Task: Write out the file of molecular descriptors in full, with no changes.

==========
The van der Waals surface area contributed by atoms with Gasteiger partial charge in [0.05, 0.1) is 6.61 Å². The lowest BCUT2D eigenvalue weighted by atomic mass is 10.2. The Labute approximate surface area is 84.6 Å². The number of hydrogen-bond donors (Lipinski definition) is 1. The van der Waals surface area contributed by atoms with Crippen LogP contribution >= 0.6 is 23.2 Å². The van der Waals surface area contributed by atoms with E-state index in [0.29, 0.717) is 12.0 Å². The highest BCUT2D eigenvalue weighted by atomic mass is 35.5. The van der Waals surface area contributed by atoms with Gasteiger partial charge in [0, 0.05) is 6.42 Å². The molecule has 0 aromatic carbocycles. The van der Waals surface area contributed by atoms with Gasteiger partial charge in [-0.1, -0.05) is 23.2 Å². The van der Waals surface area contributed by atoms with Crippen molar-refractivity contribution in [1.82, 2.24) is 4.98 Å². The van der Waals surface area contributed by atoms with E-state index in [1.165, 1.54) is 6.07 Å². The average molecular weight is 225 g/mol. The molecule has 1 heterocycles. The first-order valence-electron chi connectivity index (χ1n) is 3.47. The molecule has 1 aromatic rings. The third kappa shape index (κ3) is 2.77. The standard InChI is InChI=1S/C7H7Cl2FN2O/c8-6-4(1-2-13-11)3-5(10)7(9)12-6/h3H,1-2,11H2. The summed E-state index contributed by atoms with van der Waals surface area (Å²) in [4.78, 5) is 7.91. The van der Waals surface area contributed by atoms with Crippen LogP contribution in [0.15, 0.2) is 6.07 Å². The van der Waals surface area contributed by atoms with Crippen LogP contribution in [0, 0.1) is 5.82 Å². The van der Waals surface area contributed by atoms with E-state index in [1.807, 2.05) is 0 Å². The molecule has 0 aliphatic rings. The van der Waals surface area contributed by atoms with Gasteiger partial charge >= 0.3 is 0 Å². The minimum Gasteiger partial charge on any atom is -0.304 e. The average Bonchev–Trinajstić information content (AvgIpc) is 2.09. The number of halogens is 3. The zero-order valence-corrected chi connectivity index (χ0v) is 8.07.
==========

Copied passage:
The van der Waals surface area contributed by atoms with Gasteiger partial charge in [0.05, 0.1) is 6.61 Å². The lowest BCUT2D eigenvalue weighted by atomic mass is 10.2. The Labute approximate surface area is 84.6 Å². The number of hydrogen-bond donors (Lipinski definition) is 1. The van der Waals surface area contributed by atoms with Crippen LogP contribution >= 0.6 is 23.2 Å². The van der Waals surface area contributed by atoms with E-state index in [0.29, 0.717) is 12.0 Å². The highest BCUT2D eigenvalue weighted by atomic mass is 35.5. The van der Waals surface area contributed by atoms with Gasteiger partial charge in [0, 0.05) is 6.42 Å². The molecule has 0 aromatic carbocycles. The van der Waals surface area contributed by atoms with Gasteiger partial charge in [-0.1, -0.05) is 23.2 Å². The van der Waals surface area contributed by atoms with Crippen molar-refractivity contribution in [1.82, 2.24) is 4.98 Å². The van der Waals surface area contributed by atoms with E-state index in [1.165, 1.54) is 6.07 Å². The average molecular weight is 225 g/mol. The molecule has 1 heterocycles. The first-order valence-electron chi connectivity index (χ1n) is 3.47. The molecule has 1 aromatic rings. The third kappa shape index (κ3) is 2.77. The standard InChI is InChI=1S/C7H7Cl2FN2O/c8-6-4(1-2-13-11)3-5(10)7(9)12-6/h3H,1-2,11H2. The summed E-state index contributed by atoms with van der Waals surface area (Å²) in [4.78, 5) is 7.91. The van der Waals surface area contributed by atoms with Crippen LogP contribution in [0.15, 0.2) is 6.07 Å². The van der Waals surface area contributed by atoms with Crippen LogP contribution in [0, 0.1) is 5.82 Å². The van der Waals surface area contributed by atoms with E-state index in [1.807, 2.05) is 0 Å². The molecule has 0 aliphatic rings. The van der Waals surface area contributed by atoms with Gasteiger partial charge >= 0.3 is 0 Å². The minimum Gasteiger partial charge on any atom is -0.304 e. The average Bonchev–Trinajstić information content (AvgIpc) is 2.09. The number of halogens is 3. The zero-order valence-corrected chi connectivity index (χ0v) is 8.07.